Today, a wide variety of coaxial connectors can be used to meet the needs of today's high-frequency applications. Some common connectors have been discussed in this series, but other types exist that have not been mentioned. Although connectors may seem mundane, they are vital to any application. Therefore, it is important to understand the basics of coaxial connectors and the many options available today.
The N-type connector was introduced in 1942. This connector has a threaded connection and is still common today and is known for its durability. The standard N-type connector operates at 11 GHz, while some connector suppliers offer versions at 18 GHz. 50 Ω and 75 Ω versions are also available. N-type connectors comply with MIL-C-39012 specifications.
The SMA connector is widely used throughout the RF/microwave industry. It originated in the late 1950s and, similar to the Type N connector, the SMA connector (with 50 Ω impedance) uses threaded coupling. originally intended for use with semi-rigid coaxial cables with a diameter of 0.141 in, the SMA connector was later extended to flexible cables. the SMA connector uses a solid dielectric and, in addition, although the standard SMA connector operates in the frequency range DC to 18 GHz, some suppliers offer versions that can operate up to 26.5 GHz.
SMA connectors are mechanically compatible with two other connector types: 3.5 mm and 2.92 mm connectors. Both use an air dielectric and operate at higher frequencies than their SMA counterparts. 3.5 mm and 2.92 mm connectors are named after the inner diameter of their respective external conductors.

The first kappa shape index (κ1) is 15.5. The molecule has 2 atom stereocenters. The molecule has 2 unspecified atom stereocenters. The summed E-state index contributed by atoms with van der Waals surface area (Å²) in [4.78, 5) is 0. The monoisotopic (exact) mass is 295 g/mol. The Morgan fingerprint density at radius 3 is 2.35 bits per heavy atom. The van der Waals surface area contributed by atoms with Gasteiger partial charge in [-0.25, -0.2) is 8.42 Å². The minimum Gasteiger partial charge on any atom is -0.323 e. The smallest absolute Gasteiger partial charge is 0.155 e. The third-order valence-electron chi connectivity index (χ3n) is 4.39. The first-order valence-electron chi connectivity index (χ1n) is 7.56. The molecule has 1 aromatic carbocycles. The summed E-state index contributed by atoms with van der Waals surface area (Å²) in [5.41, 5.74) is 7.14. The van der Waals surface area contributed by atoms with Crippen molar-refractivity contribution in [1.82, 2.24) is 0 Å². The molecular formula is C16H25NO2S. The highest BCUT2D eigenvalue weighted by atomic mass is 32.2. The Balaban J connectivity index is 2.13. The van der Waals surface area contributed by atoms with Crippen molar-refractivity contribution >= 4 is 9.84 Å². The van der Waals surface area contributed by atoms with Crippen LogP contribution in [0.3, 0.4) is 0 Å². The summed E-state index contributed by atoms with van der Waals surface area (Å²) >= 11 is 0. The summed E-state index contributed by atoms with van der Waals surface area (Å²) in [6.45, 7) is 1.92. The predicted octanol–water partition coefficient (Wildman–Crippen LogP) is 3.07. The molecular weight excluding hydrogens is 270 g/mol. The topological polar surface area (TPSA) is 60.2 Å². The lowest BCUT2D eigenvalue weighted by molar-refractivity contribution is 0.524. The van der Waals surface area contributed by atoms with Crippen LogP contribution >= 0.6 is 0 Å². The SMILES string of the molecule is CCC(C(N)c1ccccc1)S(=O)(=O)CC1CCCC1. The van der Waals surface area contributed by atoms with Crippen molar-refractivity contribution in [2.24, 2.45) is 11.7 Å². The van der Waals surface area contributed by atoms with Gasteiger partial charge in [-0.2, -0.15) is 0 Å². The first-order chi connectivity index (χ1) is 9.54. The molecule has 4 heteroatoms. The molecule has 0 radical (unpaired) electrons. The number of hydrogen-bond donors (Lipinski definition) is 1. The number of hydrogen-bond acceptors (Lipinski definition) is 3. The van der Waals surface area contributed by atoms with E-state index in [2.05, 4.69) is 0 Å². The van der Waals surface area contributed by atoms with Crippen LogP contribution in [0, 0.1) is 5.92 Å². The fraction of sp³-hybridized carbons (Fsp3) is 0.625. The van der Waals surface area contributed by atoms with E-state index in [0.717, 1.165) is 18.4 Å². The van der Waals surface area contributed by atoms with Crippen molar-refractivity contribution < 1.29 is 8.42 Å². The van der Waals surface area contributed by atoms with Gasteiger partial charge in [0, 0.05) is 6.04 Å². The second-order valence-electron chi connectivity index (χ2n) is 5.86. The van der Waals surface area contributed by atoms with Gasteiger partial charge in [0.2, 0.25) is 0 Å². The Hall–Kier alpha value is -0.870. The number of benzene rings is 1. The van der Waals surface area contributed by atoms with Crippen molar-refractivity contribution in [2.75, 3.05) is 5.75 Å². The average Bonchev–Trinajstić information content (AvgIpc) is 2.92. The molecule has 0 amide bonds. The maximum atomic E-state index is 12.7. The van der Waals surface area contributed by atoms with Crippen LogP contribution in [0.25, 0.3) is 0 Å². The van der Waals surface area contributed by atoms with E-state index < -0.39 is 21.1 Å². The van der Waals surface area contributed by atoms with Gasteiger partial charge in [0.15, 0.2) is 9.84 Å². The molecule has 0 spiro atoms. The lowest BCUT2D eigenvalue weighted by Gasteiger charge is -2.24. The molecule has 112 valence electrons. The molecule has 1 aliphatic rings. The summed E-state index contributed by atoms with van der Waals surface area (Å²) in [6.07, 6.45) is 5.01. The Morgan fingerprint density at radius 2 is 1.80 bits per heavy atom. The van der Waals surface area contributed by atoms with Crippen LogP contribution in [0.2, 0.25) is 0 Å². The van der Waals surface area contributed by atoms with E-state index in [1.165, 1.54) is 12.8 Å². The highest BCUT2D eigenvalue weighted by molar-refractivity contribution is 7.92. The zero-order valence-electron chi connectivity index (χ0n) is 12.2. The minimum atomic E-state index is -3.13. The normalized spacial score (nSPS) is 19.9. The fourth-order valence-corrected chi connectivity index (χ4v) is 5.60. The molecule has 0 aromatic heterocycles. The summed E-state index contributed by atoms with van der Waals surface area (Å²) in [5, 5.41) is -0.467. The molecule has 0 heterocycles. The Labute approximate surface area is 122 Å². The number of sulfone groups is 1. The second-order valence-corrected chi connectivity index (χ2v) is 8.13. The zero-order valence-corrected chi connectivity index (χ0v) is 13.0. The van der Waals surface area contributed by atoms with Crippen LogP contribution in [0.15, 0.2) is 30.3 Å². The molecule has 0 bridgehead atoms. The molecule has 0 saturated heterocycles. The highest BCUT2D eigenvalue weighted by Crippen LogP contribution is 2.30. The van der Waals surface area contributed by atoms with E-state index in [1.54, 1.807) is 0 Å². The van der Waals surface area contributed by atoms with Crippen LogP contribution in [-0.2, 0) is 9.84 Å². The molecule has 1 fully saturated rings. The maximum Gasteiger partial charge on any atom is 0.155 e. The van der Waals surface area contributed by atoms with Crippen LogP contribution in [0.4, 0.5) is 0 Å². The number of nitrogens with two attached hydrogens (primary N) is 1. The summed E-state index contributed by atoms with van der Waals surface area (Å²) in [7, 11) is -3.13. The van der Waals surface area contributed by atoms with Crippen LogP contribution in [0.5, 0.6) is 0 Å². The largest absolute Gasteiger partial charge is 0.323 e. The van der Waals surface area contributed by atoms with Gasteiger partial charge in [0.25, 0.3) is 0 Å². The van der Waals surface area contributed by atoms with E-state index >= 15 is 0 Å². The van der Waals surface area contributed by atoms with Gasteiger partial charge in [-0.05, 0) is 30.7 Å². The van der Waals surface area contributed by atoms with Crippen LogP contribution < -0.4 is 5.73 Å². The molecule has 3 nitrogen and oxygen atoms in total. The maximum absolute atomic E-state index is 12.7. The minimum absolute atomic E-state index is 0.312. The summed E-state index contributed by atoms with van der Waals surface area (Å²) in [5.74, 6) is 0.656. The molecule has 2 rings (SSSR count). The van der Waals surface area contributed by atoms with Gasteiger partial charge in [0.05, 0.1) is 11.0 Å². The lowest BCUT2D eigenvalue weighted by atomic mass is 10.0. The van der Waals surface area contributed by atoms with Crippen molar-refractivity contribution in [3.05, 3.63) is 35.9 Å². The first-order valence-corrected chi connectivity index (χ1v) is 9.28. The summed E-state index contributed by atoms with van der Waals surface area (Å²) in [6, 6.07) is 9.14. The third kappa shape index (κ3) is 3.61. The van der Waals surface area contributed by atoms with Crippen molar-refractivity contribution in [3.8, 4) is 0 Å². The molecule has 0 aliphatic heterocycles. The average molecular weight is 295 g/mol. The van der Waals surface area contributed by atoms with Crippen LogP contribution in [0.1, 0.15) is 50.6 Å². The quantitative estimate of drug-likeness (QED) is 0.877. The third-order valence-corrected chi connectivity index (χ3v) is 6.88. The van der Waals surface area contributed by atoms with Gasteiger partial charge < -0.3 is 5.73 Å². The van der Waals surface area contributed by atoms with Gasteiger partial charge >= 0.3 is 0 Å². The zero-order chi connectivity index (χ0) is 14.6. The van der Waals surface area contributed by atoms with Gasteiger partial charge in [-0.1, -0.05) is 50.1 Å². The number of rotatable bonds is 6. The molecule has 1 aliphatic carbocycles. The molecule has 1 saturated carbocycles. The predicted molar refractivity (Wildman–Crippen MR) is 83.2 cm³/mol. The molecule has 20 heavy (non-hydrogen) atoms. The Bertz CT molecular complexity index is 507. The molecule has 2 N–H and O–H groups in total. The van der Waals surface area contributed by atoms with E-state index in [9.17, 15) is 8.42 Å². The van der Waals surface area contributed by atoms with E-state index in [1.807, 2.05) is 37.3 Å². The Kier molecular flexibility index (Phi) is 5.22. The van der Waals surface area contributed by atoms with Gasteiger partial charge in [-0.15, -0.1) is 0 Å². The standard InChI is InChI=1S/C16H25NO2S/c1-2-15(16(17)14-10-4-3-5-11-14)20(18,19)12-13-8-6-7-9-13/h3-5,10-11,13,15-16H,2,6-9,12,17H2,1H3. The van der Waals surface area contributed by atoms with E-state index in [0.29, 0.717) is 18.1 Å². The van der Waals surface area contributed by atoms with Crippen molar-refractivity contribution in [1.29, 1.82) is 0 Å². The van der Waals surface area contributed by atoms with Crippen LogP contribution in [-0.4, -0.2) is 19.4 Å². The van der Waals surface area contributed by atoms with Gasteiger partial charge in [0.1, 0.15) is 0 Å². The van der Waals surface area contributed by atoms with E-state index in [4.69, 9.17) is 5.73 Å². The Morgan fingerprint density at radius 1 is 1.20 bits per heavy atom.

3.5 mm connectors first appeared in the 1970s and can achieve mode free performance up to 34 GHz, these connectors are known for their durability as they are designed to allow thousands of repeatable connections.
Even higher frequency performance can be achieved with 2.4, 1.85 and 1.0 mm connectors. Like the 3.5 mm and 2.92 mm connectors, the 2.4 mm, 1.85 mm and 1.0 mm connectors are also air-insulated. They also derive their name from the inner diameter of their respective external conductors.
Developed in the mid-1980s, 2.4 mm connectors can achieve performance up to 50 GHz. 2.4 mm connectors have a thick outer wall and are therefore not as fragile as SMA and 2.92 mm connectors. At first glance, it may be difficult to distinguish a 2.4 mm connector from a 2.92 mm connector. However, if one tries to connect a 2.4 mm connector to an SMA connector, the difference will be very clear - the two connector types will not match. Therefore, a suitable adapter is required to connect the 2.4 mm connector to an SMA, 3.5 mm or 2.92 mm connector.
In addition, 1.85 mm connectors can achieve mode free performance up to 65 GHz. Hewlett-Packard developed the connector in the mid-1980s. The company then made its design available as a public domain in 1988 to standardise connector types. 1.85 mm connectors can be mated to 2.4 mm connectors, but not to SMA, 3.5 mm and 2.92 mm connectors.
In addition, millimetre wave applications can utilise the 1.0mm connector. This connector has also been developed by HP and can achieve 110 GHz performance. The probe station is an example of an application utilising the 1.0 mm connector.
The widely used BNC connectors have a typical frequency range of dc to 4 GHz. the BNC connectors, which are typically used in test and measurement equipment, use bayonet coupling technology and have an impedance of 50 or 75 Ω. The female connectors have two bayonet lugs and can be connected to the male connectors by simply turning the coupling nut 1/4 turn. Unfortunately, BNC connectors cannot be used at frequencies above 4 GHz as they tend to radiate at these frequencies. BNC connectors are covered by MIL-C-39012.
TNC connectors are a threaded version of BNC connectors and have higher frequency performance than BNC connectors. These connectors are typically rated for 11 GHz. like the BNC connectors, the TNC connectors are also covered by MIL-C-39012.